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Remote Learning Helps Students Learn and Study Better Post-Pandemic

student remote learning

As most schools in the United States reopen their doors to in-person learning for the fall, many students and parents revel in this comforting return to normalcy.

But like other facets of society, the pandemic has permanently reshaped the educational system in many ways.

While phased reopening schedules and social distancing are likely temporary measures, an educational trend that skyrocketed in popularity during the pandemic that’s almost certain to carry on afterward is remote learning.

What are the benefits of remote learning for students?

Remote learning, also commonly referred to as distance learning or distance education, offers students of all ages a safe, convenient, and engaging platform to complete their coursework during the pandemic.

But its unique advantages over traditional in-person learning means that students will undoubtedly continue to utilize this technology long after the pandemic has subsided.

A 2021 survey conducted by OnePoll partnered with TutorMe of 2,000 American parents with school-aged children, which also collected responses from the children of those polled, revealed that 1 in 3 children are excited by remote learning.

Remote learning helps improve study habits in students

In addition to focusing better, parents observed several positive impacts that distance learning had on their children’s study habits:

  • 46% of parents reported that their child started raising more questions
  • 43% of parents noticed that their kids were more effective multitaskers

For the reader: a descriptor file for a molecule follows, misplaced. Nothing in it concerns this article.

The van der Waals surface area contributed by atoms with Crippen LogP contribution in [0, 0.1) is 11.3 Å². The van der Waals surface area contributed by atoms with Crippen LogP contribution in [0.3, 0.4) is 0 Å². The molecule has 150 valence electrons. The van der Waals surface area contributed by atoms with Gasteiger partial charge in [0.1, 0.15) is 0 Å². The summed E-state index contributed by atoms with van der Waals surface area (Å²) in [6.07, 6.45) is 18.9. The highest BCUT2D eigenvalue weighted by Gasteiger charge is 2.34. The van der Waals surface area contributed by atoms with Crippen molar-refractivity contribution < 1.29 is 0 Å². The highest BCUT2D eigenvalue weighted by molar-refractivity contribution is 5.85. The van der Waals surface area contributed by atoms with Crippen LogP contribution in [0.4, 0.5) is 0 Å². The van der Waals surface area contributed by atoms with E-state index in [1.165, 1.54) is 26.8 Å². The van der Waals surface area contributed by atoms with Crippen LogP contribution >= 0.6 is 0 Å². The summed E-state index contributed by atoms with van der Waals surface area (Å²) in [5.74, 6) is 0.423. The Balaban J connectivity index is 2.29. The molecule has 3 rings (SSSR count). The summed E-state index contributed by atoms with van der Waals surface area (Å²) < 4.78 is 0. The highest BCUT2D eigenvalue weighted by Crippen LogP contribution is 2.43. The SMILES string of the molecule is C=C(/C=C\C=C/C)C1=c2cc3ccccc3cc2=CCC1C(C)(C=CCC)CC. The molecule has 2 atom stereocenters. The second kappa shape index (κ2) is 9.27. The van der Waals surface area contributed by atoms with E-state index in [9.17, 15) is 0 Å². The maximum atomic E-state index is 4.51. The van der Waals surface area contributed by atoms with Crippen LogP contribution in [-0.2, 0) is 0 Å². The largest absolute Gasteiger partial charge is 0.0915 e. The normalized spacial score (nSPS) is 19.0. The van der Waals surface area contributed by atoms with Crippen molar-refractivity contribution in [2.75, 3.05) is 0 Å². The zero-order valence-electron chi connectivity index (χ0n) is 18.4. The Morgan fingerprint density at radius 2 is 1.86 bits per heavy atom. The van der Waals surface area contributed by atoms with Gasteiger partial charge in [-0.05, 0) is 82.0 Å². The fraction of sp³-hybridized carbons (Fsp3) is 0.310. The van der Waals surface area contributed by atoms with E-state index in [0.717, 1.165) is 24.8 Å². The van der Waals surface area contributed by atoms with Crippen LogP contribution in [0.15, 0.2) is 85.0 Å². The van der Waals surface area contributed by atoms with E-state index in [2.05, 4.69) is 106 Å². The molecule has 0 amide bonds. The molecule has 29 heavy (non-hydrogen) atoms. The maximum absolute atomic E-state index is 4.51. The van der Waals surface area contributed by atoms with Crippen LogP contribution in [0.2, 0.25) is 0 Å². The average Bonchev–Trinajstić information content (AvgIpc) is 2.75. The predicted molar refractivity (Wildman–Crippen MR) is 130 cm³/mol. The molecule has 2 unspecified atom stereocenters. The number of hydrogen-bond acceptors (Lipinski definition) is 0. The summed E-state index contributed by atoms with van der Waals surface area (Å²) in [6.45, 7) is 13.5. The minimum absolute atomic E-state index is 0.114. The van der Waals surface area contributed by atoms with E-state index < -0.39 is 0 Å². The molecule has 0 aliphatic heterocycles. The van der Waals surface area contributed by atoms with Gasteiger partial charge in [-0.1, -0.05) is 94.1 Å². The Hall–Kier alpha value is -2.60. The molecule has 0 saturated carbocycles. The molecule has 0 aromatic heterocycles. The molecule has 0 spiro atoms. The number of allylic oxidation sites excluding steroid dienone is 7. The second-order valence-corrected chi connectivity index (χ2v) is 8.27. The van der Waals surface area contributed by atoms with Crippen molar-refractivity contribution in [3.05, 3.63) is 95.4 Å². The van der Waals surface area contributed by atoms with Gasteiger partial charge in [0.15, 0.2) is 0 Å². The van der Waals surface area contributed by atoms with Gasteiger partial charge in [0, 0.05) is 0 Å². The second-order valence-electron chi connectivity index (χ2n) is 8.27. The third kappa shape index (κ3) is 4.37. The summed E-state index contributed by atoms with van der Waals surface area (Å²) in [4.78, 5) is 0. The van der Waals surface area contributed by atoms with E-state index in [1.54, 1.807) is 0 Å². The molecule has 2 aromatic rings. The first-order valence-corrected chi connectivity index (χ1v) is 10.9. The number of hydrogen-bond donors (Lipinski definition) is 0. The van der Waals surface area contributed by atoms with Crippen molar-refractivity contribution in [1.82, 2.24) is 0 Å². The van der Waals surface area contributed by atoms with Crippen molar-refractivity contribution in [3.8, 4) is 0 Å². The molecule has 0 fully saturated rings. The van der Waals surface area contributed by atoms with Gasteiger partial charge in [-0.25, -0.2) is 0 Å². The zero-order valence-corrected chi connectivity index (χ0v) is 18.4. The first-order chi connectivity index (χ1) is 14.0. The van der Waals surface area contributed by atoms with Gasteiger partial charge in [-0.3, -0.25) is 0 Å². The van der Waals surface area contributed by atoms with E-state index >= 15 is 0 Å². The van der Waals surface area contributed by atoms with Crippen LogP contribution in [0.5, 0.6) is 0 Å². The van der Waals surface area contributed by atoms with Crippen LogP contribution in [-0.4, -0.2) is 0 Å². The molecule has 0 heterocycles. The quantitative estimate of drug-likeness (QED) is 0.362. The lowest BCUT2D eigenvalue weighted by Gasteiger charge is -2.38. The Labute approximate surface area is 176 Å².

Furthermore, 58% of students surveyed said they found new methods of studying while learning remotely, such as referencing a textbook while in the virtual classroom, finding games and examples online to reinforce concepts, and recording remote lessons to refer to later on.

What do parents think about learning remotely?

According to the participants in the survey, overwhelmingly positive!

Nine out of 10 parents expected these effective studying habits to stick long after the pandemic.

In light of many schools reopening this fall, the parents were also asked what features of remote learning they’d like to see incorporated into the traditional classroom:

  • 43% of parents supported letting their kids learn at their own pace
  • 43% of parents felt that remote learning permits smaller class sizes
  • Over 40% of parents liked that virtual learning lets their children learn in their own style with extra visual or audio resources

Interestingly, the survey also asked parents to compare their study habits to those of their kids:

  • 86% of parents want to instill more effective study habits in their kids than they had at school
  • Over 20% of parents said it took them until high school to overcome their “study anxiety”
  • 45% of parents said the increased availability of peer learning is what helped them overcome their study anxiety

Based on the responses from both students and parents in the survey, it’s clear that online learning imparts valuable studying habits in students. Still, nearly two-thirds of children reported that it’s challenging studying by themselves.